Personality characteristics of UK Association Football referees

Dane McCarrick, Sandy Wolfson, Nick Neave

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Abstract

Personality has often been associated with job performance and satisfaction, particularly with regard to resilience and coping with pressure. However, the links between personality type and sports officiating performance is sparsely researched. Sports officials, notably soccer referees, come under intense public and media scrutiny for their performance, and ‘burnout’ is at a high level. Therefore, understanding how personality may influence job performance in this high-pressure role could influence the support and training of referees. The aim of this study was to explore possible relationships between individual differences and performance level in English Association Football (soccer) referees. Using an independent groups design, 185 soccer referees currently performing at 3 levels (Professional, Intermediate, and Amateur) completed measures of mental toughness, locus of control, assertiveness, and social comparison. For every scale, Professional referees scored significantly higher than the other groups, while Intermediates did not differ from Amateurs. This suggests that referees at the highest level possess critical personality characteristics the others lack. The causal direction of this relationship is uncertain, but implications for training and support of officials with regard to increasing resilience and reducing burnout are noted.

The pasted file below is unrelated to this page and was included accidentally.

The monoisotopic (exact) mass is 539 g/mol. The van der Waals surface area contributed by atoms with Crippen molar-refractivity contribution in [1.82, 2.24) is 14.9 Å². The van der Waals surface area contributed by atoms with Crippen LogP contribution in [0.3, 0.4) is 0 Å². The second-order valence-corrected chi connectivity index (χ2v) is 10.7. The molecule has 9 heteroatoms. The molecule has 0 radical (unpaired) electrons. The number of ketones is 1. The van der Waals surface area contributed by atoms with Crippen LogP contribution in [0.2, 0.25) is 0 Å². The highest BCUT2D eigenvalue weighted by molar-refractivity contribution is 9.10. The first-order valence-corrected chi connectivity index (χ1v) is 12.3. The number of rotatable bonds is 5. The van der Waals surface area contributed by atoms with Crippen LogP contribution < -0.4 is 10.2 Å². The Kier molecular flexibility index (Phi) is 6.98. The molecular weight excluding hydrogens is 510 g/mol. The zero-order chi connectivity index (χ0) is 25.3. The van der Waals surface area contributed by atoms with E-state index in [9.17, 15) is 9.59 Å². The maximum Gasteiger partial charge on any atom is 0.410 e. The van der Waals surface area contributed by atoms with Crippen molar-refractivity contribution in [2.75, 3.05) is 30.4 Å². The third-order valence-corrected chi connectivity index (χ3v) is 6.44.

Original languageEnglish
Pages (from-to)493-508
JournalJournal of Sport Behavior
Volume41
Issue number4
Publication statusPublished - 20 Apr 2020

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